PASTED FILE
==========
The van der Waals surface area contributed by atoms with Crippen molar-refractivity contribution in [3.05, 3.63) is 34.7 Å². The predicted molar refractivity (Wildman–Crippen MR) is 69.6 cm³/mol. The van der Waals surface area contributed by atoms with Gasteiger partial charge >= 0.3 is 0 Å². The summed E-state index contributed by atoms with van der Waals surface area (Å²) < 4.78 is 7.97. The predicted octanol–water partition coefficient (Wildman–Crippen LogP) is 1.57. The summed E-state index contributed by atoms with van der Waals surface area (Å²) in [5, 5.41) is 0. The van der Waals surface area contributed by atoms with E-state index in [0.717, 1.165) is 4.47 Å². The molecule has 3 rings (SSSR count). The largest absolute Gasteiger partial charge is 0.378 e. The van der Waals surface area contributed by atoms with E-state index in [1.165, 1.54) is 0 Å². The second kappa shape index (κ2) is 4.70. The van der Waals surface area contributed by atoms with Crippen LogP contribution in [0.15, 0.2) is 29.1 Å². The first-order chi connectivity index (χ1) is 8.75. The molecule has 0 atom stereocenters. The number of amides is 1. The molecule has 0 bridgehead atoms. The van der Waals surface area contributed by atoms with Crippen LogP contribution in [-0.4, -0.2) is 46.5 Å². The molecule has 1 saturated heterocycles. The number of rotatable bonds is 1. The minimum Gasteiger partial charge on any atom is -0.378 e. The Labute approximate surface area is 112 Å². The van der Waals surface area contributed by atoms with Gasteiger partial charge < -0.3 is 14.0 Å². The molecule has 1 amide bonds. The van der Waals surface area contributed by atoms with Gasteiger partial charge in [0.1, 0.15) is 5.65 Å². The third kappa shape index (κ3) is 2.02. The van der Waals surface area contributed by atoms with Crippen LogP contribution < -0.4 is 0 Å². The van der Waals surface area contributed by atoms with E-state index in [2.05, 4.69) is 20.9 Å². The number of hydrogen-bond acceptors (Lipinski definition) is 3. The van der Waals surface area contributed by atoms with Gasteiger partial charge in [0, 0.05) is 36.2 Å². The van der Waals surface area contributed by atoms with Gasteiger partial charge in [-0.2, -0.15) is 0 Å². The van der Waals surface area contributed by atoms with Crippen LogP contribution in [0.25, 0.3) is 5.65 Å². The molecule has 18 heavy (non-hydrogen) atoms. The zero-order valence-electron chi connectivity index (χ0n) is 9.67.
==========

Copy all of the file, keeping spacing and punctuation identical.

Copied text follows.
The van der Waals surface area contributed by atoms with Crippen molar-refractivity contribution in [3.05, 3.63) is 34.7 Å². The predicted molar refractivity (Wildman–Crippen MR) is 69.6 cm³/mol. The van der Waals surface area contributed by atoms with Gasteiger partial charge >= 0.3 is 0 Å². The summed E-state index contributed by atoms with van der Waals surface area (Å²) < 4.78 is 7.97. The predicted octanol–water partition coefficient (Wildman–Crippen LogP) is 1.57. The summed E-state index contributed by atoms with van der Waals surface area (Å²) in [5, 5.41) is 0. The van der Waals surface area contributed by atoms with E-state index in [0.717, 1.165) is 4.47 Å². The molecule has 3 rings (SSSR count). The largest absolute Gasteiger partial charge is 0.378 e. The van der Waals surface area contributed by atoms with E-state index in [1.165, 1.54) is 0 Å². The second kappa shape index (κ2) is 4.70. The van der Waals surface area contributed by atoms with Crippen LogP contribution in [0.15, 0.2) is 29.1 Å². The first-order chi connectivity index (χ1) is 8.75. The molecule has 0 atom stereocenters. The number of amides is 1. The molecule has 0 bridgehead atoms. The van der Waals surface area contributed by atoms with Crippen LogP contribution in [-0.4, -0.2) is 46.5 Å². The molecule has 1 saturated heterocycles. The number of rotatable bonds is 1. The minimum Gasteiger partial charge on any atom is -0.378 e. The Labute approximate surface area is 112 Å². The van der Waals surface area contributed by atoms with Gasteiger partial charge < -0.3 is 14.0 Å². The molecule has 1 amide bonds. The van der Waals surface area contributed by atoms with Gasteiger partial charge in [0.1, 0.15) is 5.65 Å². The third kappa shape index (κ3) is 2.02. The van der Waals surface area contributed by atoms with Crippen LogP contribution < -0.4 is 0 Å². The van der Waals surface area contributed by atoms with E-state index in [2.05, 4.69) is 20.9 Å². The number of hydrogen-bond acceptors (Lipinski definition) is 3. The van der Waals surface area contributed by atoms with Gasteiger partial charge in [0, 0.05) is 36.2 Å². The van der Waals surface area contributed by atoms with Gasteiger partial charge in [-0.2, -0.15) is 0 Å². The van der Waals surface area contributed by atoms with Crippen LogP contribution in [0.25, 0.3) is 5.65 Å². The molecule has 18 heavy (non-hydrogen) atoms. The zero-order valence-electron chi connectivity index (χ0n) is 9.67.